The best poems of fatherhood and fathers selected by Dr Oliver Tearle
Previously, we offered our pick of the best poems about mothers and motherhood, so we thought we’d complement that with this selection of the greatest poems about fathers. What good father poems do you know? Here’s our top ten. They range from poems for fathers to poems about fathers and fatherhood, written by poets about their own experience of being fathers to their children. Between them, they offer a varied approach to fatherhood and fathers, and range from the seventeenth to the twentieth century, from male and female poets. We hope you enjoy the list.
Anne Bradstreet, ‘To Her Father with Some Verses’.
Most truly honoured, and as truly dear,
If worth in me or ought I do appear,
Who can of right better demand the same
Than may your worthy self from whom it came?
The principal might yield a greater sum,
Yet handled ill, amounts but to this crumb;
My stock’s so small I know not how to pay,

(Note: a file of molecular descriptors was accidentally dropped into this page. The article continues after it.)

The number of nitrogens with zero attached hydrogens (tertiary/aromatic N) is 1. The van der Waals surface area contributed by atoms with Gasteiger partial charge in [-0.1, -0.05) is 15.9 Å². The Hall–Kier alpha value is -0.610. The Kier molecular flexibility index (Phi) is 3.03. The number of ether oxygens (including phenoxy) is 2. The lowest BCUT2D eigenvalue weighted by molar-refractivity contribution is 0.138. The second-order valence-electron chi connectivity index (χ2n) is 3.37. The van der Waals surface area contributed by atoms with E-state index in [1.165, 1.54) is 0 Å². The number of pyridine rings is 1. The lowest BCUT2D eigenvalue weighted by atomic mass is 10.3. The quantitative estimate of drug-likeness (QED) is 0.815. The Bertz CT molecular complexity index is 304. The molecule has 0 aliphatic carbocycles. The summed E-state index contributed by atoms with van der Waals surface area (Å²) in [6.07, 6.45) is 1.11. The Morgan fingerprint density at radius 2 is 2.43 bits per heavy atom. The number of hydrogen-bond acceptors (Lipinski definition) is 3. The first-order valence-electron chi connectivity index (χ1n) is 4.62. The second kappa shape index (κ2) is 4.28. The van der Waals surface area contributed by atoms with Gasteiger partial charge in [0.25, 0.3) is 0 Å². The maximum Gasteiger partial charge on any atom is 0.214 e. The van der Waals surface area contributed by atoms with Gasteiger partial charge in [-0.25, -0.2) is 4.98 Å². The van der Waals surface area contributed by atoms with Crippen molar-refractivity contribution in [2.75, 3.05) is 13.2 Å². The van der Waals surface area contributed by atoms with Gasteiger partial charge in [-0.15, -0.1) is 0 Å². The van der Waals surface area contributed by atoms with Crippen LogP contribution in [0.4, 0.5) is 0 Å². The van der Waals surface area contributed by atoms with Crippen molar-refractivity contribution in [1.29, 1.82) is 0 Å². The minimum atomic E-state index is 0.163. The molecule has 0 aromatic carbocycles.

My bond remains in force unto this day…
Bradstreet (1612-72) was the first poet, male or female, from America to have a book of poems published. A fascinating figure – we discuss her in our book full of literary curiosities, The Secret Library: A Book-Lovers’ Journey Through Curiosities of History – she herself wasn’t American and had been born in England, but she was among a group of early English settlers in Massachusetts in the 1630s. As well as penning a touching poem about her husband, Bradstreet also wrote this poem in honour of her father. See the link above to read the poem in full.
Robert Burns, ‘My Father Was a Farmer’.
My father was a farmer upon the Carrick border, O,
And carefully he bred me in decency and order, O;
He bade me act a manly part, though I had ne’er a farthing, O;
For without an honest manly heart, no man was worth regarding, O.
Then out into the world my course I did determine, O;
Tho’ to be rich was not my wish, yet to be great was charming, O;
My talents they were not the worst, nor yet my education, O:
Resolv’d was I at least to try to mend my situation, O.
In many a way, and vain essay, I courted Fortune’s favour, O;
Some cause unseen still stept between, to frustrate each endeavour, O;
Sometimes by foes I was o’erpower’d, sometimes by friends forsaken, O;
And when my hope was at the top, I still was worst mistaken, O.
So begins this poem written to the tune of ‘The Weaver and His Shuttle, O’, in which Burns reflects on the fact that he, like his father, was bred for labour and toil. Follow the link above to read the full poem.